What happens with an Australia trade deal won’t just reveal how serious this country is about free trade but also how committed it is to helping democratic countries stand up to China.
China is Australia’s largest trading partner but since Australia called for an independent inquiry into the origins of coronavirus, Australian-Chinese relations have severely deteriorated. Beijing is now trying to use this economic relationship to get Canberra to fall into line.
China has imposed huge tariffs on Australian barley and on wine for the next five years, while technical reasons have been found to bar most Australian timber and beef from the country. If in these circumstances the UK failed to do a trade deal with Australia it would make a mockery of any British claim that it wants to promote democratic solidarity against Beijing.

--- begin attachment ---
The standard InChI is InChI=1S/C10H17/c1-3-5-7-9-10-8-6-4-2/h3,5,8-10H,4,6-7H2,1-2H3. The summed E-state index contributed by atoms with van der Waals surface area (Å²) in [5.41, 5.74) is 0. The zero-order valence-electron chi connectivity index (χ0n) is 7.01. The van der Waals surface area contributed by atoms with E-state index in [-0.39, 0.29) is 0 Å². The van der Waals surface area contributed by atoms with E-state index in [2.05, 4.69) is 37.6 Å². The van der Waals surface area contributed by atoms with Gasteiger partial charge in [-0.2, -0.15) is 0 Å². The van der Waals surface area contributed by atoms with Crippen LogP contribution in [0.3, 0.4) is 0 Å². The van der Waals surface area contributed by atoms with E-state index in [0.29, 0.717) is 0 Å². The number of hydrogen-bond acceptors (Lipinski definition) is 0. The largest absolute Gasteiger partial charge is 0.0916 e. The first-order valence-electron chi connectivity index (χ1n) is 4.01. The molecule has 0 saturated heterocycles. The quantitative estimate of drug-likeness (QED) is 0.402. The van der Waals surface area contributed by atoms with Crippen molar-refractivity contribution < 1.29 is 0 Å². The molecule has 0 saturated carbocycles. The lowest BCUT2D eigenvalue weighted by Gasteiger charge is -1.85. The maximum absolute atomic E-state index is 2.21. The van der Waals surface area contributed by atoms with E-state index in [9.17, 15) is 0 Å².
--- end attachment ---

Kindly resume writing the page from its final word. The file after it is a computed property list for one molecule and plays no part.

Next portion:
The Australia deal is also important because of New Zealand’s dependence on China; it exports almost half of its wool and meat to the growing superpower. Already, this is leading to reluctance from Auckland to criticise China. If a UK-Australia trade deal falls through, that will only strengthen New Zealand’s sense that it should not alienate such a large trading partner.
The worries about the effects that an Australian trade deal would have on British farmers are overdone. Meat consumption is growing across Asia, and not just in China, so Australian farmers are likely to continue to concentrate on that market where beef prices are higher than they are here.
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